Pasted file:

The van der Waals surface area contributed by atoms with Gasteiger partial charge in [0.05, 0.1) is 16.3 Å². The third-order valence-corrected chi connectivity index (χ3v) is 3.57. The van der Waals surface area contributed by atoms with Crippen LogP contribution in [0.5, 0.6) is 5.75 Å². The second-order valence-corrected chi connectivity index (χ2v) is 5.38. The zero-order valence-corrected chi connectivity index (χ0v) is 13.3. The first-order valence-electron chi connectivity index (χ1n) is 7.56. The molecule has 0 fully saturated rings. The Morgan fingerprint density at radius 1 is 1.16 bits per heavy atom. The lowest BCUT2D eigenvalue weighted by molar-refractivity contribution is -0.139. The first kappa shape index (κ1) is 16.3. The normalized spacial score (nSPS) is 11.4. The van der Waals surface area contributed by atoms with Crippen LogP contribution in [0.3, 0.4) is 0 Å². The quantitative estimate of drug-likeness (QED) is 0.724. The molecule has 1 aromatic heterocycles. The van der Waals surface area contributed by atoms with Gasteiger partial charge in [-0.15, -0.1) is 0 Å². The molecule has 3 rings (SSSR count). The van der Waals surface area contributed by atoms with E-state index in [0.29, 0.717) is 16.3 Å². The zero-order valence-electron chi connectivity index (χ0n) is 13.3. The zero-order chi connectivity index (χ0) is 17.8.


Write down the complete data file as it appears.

The van der Waals surface area contributed by atoms with Gasteiger partial charge in [0.05, 0.1) is 16.3 Å². The third-order valence-corrected chi connectivity index (χ3v) is 3.57. The van der Waals surface area contributed by atoms with Crippen LogP contribution in [0.5, 0.6) is 5.75 Å². The second-order valence-corrected chi connectivity index (χ2v) is 5.38. The zero-order valence-corrected chi connectivity index (χ0v) is 13.3. The first-order valence-electron chi connectivity index (χ1n) is 7.56. The molecule has 0 fully saturated rings. The Morgan fingerprint density at radius 1 is 1.16 bits per heavy atom. The lowest BCUT2D eigenvalue weighted by molar-refractivity contribution is -0.139. The first kappa shape index (κ1) is 16.3. The normalized spacial score (nSPS) is 11.4. The van der Waals surface area contributed by atoms with Crippen LogP contribution in [0.3, 0.4) is 0 Å². The quantitative estimate of drug-likeness (QED) is 0.724. The molecule has 1 aromatic heterocycles. The van der Waals surface area contributed by atoms with Gasteiger partial charge in [-0.15, -0.1) is 0 Å². The molecule has 3 rings (SSSR count). The van der Waals surface area contributed by atoms with E-state index in [0.29, 0.717) is 16.3 Å². The zero-order valence-electron chi connectivity index (χ0n) is 13.3. The zero-order chi connectivity index (χ0) is 17.8.